There is a report from Canada of the birth of 4 living children at one time. The mother, a woman of thirty-eight, of small stature, weighing 100 pounds, had 4 living children of the ages of twelve, ten, eight, and seven years, respectively. She had aborted at the second month, and at full term was delivered of 2 males, weighing, respectively, 4 pounds 9 1/4 ounces and 4 pounds 3 ounces; and of 2 females, weighing 4 pounds 3 ounces and 3 pounds 13 3/4 ounces, respectively. There was but one placenta, and no more exhaustion or hemorrhage than at a single birth. The father weighed 169 pounds, was forty-one years old, and was 5 feet 5 inches tall, healthy and robust. The Journal of St. Petersburg, a newspaper of the highest standard, stated that at the end of July, 1871, a Jewish woman residing in Courland gave birth to 4 girls, and again, in May, 1872, bore 2 boys and a girl; the mother and the 7 children, born within a period of ten months, were doing well at the time of the report. In the village of Iwokina, on May 26, 1854, the wife of a peasant bore 4 children at a birth, all surviving. Bousquet speaks of a primiparous mother, aged twenty-four, giving birth to 4 living infants, 3 by the breech and 1 by the vertex, apparently all in one bag of membranes. They were nourished by the help of 3 wet-nurses. Bedford speaks of 4 children at a birth, averaging 5 pounds each, and all nursing the mother.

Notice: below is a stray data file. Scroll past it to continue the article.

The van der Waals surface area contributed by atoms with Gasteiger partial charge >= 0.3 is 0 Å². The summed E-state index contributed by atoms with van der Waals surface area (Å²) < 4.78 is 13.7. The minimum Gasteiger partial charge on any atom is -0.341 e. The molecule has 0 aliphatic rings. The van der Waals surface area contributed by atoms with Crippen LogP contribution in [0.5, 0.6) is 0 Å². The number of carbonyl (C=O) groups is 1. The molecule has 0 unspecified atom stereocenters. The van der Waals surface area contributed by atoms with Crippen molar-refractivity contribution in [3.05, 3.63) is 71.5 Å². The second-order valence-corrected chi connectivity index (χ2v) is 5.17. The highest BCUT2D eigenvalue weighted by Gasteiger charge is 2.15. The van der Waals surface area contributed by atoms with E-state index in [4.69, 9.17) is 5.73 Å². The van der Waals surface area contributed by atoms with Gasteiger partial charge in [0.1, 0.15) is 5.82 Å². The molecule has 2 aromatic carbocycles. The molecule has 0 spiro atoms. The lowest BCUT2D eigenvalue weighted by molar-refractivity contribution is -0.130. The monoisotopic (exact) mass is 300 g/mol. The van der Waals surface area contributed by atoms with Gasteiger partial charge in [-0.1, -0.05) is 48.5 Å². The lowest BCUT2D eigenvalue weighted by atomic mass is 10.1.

Quintuplets are quite rare, and the Index Catalogue of the Surgeon General's Library, U. S. A., gives only 19 cases, reports of a few of which will be given here, together with others not given in the Catalogue, and from less scientific though reliable sources. In the year 1731 there was one case of quintuplets in Upper Saxony and another near Prague, Bohemia. In both of these cases the children were all christened and had all lived to maturity. Garthshore speaks of a healthy woman, Margaret Waddington, giving birth to 5 girls, 2 of which lived; the 2 that lived weighed at birth 8 pounds 12 ounces and 9 pounds, respectively. He discusses the idea that woman was meant to bear more than one child at a birth, using as his argument the existence of the double nipple and mamma, to which might be added the not infrequent occurrence of polymazia.

In March, 1736, in a dairy cellar in the Strand, London, a poor woman gave birth to 3 boys and 9 girls. In the same journal was reported the birth at Wells, Somersetshire, in 1739, of 4 boys and a girl, all of whom were christened and were healthy. Pare in 1549 gives several instances of 5 children at a birth, and Pliny reports that in the peninsula of Greece there was a woman who gave birth to quintuplets on four different occasions. Petritus, a Greek physician, speaks of the birth of quintuplets at the seventh month. Two males and one female were born dead, being attached to the same placenta; the others were united to a common placenta and lived three days. Chambon mentions an instance of 5 at a birth. Not far from Berne, Switzerland, the wife of John Gelinger, a preacher in the Lordship of Berne, brought forth twins, and within a year after she brought forth quintuplets, 3 sons and 2 daughters. There is a similar instance reported in 1827 of a woman of twenty-seven who, having been delivered of twins two years before, was brought to bed with 5 children, 3 boys and 2 girls. Their length was from 15 1/2 to 16 1/2 inches. Although regularly formed, they did not seem to have reached maturity. The mother was much exhausted, but recovered. The children appeared old-looking, had tremulous voices, and slept continually; during sleep their temperatures seemed very low.